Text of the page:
Pilgrims Progress

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By-Path Meadow

Now I beheld in my dream, that they had not journeyed far but the river and the way for a time parted. At which they were not a little sorry; yet they durst not go out of the way. Now the way from the river was rough, and their feet tender by reason of their travels; so the souls of the pilgrims were much discouraged because of the way (Nu 21:4): wherefore, still as they went on, they wished for a better way. Now a little before them, there was on the left hand of the road a meadow, and a stile to go over into it; and that meadow is called "By-path Meadow." Then said CHRISTIAN to his fellow, "If this meadow lies along by our wayside, let us go over into it." Then he went to the stile to see; and behold a path lay along by the way on the other side of the fence. "‘Tis according to my wish," said CHRISTIAN; "here is the easiest going; come, good HOPEFUL, and let us go over."

Hope. But how if this path should lead us out of the way?

Christian. "That’s not like," said the other; "look, doth it not go along by the wayside?" So HOPEFUL, being persuaded by his fellow, went after him over the stile. When they were going over, and were got into the path, they found it very easy for their feet; and withal, they looking before them, espied a man walking as they did (and his name was VAIN-CONFIDENCE.); so they called after him, and asked him whither that way led? He said, "To the Celestial Gate." "Look," said CHRISTIAN, "did not I tell you so? By this you may see we are right." So they followed; and he went before them. But behold, the night came on, and it grew very dark; so that they that were behind lost the sight of him that went before.

He therefore that went before (VAIN-CONFIDENCE by name), not seeing the way before him, fell into a deep pit (Isa 9:16), which was on purpose there made by the prince of those grounds, to catch vain-glorious fools withal, and was dashed in pieces with his fall.

Now CHRISTIAN and his fellow heard him fall. So they called, to know the matter; but there was none to answer—only they heard a groaning. Then said HOPEFUL, "Where are we now?" Then was his fellow silent, as mistrusting that he had led him out of the way. And now it began to rain, and thunder, and lighten in a dreadful manner; and the water rose suddenly.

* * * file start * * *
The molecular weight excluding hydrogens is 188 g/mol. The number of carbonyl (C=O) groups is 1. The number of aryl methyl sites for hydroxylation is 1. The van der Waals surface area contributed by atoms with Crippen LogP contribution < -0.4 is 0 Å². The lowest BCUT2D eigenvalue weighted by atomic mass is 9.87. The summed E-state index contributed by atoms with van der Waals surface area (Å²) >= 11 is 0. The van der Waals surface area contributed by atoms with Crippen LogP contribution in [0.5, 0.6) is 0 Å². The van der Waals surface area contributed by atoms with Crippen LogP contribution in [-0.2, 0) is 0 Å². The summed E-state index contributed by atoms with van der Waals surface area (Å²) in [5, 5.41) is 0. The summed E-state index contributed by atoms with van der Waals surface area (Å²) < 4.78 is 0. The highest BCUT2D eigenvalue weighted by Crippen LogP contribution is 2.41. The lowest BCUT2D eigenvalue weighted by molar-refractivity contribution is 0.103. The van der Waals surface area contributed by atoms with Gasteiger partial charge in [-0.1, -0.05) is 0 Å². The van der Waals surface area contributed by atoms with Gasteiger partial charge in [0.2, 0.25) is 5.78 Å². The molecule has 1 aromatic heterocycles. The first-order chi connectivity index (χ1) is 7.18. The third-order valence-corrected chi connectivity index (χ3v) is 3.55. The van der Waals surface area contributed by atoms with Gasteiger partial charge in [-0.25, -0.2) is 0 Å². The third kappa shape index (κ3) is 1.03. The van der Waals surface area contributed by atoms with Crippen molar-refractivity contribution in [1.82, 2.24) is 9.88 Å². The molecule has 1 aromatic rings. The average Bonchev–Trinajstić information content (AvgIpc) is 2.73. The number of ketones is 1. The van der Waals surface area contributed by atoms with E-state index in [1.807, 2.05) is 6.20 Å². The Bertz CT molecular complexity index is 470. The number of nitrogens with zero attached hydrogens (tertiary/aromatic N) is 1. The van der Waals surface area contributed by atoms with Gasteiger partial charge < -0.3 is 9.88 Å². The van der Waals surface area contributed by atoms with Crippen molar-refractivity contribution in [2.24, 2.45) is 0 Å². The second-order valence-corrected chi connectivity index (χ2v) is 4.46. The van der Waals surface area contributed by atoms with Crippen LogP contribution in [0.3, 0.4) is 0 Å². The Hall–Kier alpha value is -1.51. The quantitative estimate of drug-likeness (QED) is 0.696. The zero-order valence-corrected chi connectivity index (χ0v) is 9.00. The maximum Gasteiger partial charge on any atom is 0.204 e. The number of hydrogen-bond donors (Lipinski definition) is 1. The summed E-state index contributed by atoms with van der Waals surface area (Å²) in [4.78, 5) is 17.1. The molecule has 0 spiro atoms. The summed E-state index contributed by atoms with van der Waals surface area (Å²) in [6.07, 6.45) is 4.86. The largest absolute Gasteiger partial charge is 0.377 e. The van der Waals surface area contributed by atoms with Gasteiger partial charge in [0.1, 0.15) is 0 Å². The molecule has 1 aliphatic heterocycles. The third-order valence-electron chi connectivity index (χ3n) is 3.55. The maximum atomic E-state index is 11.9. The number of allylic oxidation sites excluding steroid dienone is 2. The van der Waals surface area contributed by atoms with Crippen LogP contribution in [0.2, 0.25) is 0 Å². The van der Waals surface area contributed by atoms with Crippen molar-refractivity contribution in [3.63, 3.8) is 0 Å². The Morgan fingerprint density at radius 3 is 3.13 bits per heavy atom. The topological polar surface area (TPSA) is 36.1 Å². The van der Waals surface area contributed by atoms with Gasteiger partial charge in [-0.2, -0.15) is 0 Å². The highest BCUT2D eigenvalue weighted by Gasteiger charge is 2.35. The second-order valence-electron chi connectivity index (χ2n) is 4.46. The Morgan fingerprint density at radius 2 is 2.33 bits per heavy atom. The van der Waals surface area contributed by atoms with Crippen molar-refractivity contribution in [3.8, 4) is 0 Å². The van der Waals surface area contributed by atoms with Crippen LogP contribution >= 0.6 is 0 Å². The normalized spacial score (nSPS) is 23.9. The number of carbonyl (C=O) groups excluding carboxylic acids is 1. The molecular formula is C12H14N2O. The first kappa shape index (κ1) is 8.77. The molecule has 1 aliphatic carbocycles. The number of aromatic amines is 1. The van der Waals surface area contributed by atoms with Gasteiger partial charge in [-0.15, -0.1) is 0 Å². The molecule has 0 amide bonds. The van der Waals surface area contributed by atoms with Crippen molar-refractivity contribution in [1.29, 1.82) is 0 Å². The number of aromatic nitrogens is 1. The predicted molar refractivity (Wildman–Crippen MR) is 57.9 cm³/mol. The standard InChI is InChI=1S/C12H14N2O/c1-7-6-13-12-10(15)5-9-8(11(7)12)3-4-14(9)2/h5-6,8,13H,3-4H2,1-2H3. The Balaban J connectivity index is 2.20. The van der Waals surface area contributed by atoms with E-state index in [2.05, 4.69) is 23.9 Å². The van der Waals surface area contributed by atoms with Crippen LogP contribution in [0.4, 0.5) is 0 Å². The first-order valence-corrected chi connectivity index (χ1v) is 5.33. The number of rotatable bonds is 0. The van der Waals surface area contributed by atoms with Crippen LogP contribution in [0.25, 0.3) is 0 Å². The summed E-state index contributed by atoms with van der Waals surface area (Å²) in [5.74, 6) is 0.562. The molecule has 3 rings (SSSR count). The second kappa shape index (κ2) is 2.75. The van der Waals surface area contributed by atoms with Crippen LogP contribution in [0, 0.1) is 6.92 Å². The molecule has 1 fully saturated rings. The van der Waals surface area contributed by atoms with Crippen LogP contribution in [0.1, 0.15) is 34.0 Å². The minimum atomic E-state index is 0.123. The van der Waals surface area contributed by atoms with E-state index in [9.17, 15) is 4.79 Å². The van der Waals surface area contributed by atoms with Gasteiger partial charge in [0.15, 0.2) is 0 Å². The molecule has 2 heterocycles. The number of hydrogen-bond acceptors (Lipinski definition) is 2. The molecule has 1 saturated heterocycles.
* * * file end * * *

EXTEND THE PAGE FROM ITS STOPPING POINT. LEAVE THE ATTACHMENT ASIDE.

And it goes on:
Then HOPEFUL groaned in himself, saying, "Oh that I had kept on my way !"

Christian. Who could have thought that this path should have led us out of the way!

Hope. I was afraid of it at the very first; and therefore gave you that gentle caution. I would have spoken plainer, but that you are older than I.

Christian. Good brother, be not offended; I am sorry I have brought thee out of the way, and that I have put thee into such imminent danger. Pray, my brother, forgive me; I did not do it of an evil intent.

Hope. Be comforted, my brother, for I forgive thee; and believe, too, that this shall be for our good.

Christian. I am glad I have with me a merciful brother. But we must not stand thus; let us try to go back again.

Hope. But, good brother, let me go before.

Christian. No, if you please, let me go first; that if there be any danger, I may be first therein: because by my means we are both gone out of the way.

Hope. "No," said HOPEFUL, "you shall not go first; for your mind being troubled, may lead you out of the way again." Then, for their encouragement, they heard the voice of one saying, "Set thine heart toward the highway, even the way that thou wentest; turn again" (Jer 31:21). But by this time the waters were greatly risen; by reason of which the way of going back was very dangerous. (Then I thought that it is easier going out of the way when we are in, than going in when we are out.) Yet they adventured to go back; but it was so dark, and the flood was so high, that in their going back, they had like to have been drowned nine or ten times.